Marvel Round-Up: Comics Released 3/30/16

marvel roundup24

We try to stay up on what’s going on at Marvel, but we can’t always dig deep into every issue. The solution? Our weekly round-up of titles coming out of Marvel Comics. Today, we’re discussing Daredevil 5, Moon Girl and Devil Dinosaur 5, and Unbeatable Squirrel Girl 6.

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Moon Girl and Devil Dinosaur 1

moon girl 1Today, Patrick and Spencer are discussing Moon Girl and Devil Dinosaur 1, originally released November 25th, 2015.

“Hey Liz, how’s your telescope?”
“I don’t know Kelsey, how’s your mom’s pill addiction?”
30 Rock, “Reunion”
Patrick: By the time the third season of 30 Rock rolled around, the audience had grown used to Liz Lemon’s put-upon-nerd persona. It makes her a hyper competent underdog and immediately endearing in the world populated with sociopathic ego-machines like Jack, Jenna and Tracy. That’s what makes the set-up for the the episode “Reunion” so tantalizing – Liz plans to go to her high school reunion to prove to the people that used to bully her that she made something of herself. The problem, however, is that Liz was even more of a bully back to them, and whatever alienation she felt at the time was totally deserved. All of the jabs and jokes that she saw as self defense actually drove people away. Moon Girl and Devil Dinosaur 1 introduces us to the titular Moon Girl, and leans in to her outsider status, but may go too far, presenting her less like a misunderstood kid and more of a jerk.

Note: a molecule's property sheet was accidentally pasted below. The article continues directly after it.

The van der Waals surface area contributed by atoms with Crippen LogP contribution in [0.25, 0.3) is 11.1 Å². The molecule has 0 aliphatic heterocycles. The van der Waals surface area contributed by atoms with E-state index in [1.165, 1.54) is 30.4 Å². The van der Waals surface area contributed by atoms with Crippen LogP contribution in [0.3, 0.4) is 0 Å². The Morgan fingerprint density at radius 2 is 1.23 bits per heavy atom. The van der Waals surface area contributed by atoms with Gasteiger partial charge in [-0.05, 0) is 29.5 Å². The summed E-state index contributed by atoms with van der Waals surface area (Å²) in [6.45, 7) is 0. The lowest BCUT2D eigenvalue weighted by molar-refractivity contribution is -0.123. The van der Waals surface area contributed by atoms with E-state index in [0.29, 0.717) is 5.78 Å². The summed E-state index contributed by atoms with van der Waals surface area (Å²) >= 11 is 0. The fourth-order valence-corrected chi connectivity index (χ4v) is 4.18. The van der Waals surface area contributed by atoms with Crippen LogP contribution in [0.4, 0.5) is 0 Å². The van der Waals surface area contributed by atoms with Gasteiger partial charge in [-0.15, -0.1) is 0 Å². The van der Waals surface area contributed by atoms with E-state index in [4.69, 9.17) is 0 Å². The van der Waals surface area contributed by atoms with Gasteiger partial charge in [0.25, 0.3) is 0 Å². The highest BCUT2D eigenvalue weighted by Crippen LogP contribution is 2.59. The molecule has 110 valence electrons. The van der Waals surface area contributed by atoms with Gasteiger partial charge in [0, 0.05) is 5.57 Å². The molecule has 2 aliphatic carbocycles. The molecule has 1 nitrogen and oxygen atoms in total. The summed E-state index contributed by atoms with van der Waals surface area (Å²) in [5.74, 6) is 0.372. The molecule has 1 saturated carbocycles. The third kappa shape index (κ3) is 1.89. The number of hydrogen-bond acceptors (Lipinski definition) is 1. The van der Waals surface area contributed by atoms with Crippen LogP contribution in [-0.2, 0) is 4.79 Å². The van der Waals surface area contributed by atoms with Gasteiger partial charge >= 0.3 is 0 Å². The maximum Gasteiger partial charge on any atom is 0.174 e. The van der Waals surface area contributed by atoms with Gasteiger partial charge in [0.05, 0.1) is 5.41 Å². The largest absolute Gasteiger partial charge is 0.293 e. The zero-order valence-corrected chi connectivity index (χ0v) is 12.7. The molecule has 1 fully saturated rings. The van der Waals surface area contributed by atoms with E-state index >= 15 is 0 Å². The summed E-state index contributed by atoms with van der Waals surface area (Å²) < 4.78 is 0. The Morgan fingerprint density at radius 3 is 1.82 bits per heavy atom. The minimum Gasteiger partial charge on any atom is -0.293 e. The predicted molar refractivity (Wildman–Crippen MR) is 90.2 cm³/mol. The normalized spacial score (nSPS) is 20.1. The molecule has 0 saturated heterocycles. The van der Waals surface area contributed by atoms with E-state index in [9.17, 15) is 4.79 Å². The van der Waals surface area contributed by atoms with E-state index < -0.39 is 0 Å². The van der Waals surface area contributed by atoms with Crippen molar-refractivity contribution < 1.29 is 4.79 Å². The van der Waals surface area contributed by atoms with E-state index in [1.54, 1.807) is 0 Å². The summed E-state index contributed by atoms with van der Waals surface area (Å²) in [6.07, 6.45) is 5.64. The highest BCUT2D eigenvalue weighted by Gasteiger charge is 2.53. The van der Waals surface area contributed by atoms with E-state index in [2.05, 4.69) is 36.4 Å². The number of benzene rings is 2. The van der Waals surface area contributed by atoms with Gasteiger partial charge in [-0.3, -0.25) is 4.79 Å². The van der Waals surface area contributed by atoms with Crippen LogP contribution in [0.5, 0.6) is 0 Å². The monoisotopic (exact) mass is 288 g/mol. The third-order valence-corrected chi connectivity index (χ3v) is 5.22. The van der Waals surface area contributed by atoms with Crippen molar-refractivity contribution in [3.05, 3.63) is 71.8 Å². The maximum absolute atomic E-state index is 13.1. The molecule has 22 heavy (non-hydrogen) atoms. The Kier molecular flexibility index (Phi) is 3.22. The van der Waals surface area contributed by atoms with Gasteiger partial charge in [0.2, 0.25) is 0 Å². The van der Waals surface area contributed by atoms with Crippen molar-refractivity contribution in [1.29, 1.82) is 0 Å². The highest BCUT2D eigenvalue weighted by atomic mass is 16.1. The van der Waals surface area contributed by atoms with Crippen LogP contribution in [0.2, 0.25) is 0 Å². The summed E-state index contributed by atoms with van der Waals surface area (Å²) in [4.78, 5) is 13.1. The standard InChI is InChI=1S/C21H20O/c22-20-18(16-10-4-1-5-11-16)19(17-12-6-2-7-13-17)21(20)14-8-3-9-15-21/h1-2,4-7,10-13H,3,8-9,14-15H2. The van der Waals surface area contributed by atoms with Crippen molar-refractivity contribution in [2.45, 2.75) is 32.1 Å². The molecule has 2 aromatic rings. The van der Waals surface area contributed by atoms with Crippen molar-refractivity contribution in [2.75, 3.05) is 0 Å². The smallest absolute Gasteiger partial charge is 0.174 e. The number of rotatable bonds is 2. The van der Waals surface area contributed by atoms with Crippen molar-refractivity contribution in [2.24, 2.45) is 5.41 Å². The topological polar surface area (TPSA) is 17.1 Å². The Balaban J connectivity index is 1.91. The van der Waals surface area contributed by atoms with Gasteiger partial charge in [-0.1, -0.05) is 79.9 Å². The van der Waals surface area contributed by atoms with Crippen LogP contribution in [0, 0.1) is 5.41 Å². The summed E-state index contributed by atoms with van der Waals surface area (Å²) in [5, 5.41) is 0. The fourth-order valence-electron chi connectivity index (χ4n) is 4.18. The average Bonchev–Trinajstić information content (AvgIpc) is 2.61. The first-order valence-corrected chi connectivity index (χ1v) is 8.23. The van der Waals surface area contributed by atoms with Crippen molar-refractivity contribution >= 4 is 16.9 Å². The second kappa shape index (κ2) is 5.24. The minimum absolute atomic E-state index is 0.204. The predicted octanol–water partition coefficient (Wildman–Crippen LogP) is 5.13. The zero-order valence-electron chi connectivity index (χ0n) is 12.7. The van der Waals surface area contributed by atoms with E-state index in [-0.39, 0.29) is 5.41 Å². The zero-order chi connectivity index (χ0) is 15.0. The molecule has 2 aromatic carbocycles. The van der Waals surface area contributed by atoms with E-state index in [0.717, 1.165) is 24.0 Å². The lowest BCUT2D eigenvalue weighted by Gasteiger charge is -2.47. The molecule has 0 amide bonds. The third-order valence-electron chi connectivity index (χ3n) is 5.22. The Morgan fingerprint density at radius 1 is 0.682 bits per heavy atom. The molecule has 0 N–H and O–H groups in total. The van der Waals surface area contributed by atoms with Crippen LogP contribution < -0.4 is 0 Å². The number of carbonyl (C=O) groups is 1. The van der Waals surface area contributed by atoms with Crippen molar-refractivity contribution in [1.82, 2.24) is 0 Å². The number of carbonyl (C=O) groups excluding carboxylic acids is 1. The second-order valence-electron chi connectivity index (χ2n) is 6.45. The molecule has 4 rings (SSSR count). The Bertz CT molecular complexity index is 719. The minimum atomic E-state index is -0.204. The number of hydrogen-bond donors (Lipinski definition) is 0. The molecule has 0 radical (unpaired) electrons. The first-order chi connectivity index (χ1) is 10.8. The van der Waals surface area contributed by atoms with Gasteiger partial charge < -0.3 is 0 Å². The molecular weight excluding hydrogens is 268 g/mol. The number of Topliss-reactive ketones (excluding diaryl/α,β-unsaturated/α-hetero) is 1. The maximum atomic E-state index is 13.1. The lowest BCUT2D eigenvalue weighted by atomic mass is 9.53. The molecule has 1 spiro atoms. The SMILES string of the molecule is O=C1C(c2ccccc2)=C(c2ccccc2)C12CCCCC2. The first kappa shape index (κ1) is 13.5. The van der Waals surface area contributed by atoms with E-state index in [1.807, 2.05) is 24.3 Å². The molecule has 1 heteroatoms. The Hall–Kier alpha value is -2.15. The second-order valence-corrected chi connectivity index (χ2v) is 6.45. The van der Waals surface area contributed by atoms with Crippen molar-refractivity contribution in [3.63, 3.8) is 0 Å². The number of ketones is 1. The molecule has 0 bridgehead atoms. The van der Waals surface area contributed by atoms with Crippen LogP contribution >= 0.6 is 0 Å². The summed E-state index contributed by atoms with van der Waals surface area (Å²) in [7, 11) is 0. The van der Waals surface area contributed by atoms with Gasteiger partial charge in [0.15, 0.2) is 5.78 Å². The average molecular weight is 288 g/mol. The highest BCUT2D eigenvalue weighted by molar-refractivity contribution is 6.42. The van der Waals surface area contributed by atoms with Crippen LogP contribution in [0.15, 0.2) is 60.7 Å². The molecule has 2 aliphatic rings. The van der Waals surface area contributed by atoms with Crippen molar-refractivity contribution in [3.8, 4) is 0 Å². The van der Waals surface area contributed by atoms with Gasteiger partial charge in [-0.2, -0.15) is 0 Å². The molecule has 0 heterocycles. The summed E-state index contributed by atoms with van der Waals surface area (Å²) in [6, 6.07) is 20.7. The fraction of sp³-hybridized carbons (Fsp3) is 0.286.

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Spider-Woman 10

spider-woman 10

Today, Spencer and Taylor are discussing Spider-Woman 10, originally released August 26th, 2015.

Spencer: I’m a suburban kid at heart, but I also really enjoy the city. That makes me a bit of an outlier amongst my extended family, which is filled with farmers and country folk. I dunno, I just enjoy having people and places close to my home — the quiet and sparseness of the country creeps me out big time. No matter which end of the spectrum you fall on, though, it’s obvious that there’s a drastic difference between the city and the country. In Dennis Hopeless and Natacha Bustos’ Spider-Woman 10, those differences have come to represent Jessica Drew’s dual lives. The city — New York City, to be exact — is Jessica’s old life as an Avenger, a complicated life full of chaos, while the strange simplicity of her new life as a P.I. is perfectly — and quite literally — represented by the American Midwest. It’s crystal clear which of those lives Jess prefers, but with the end of the world approaching, she doesn’t really have a choice as to which one she must live. Continue reading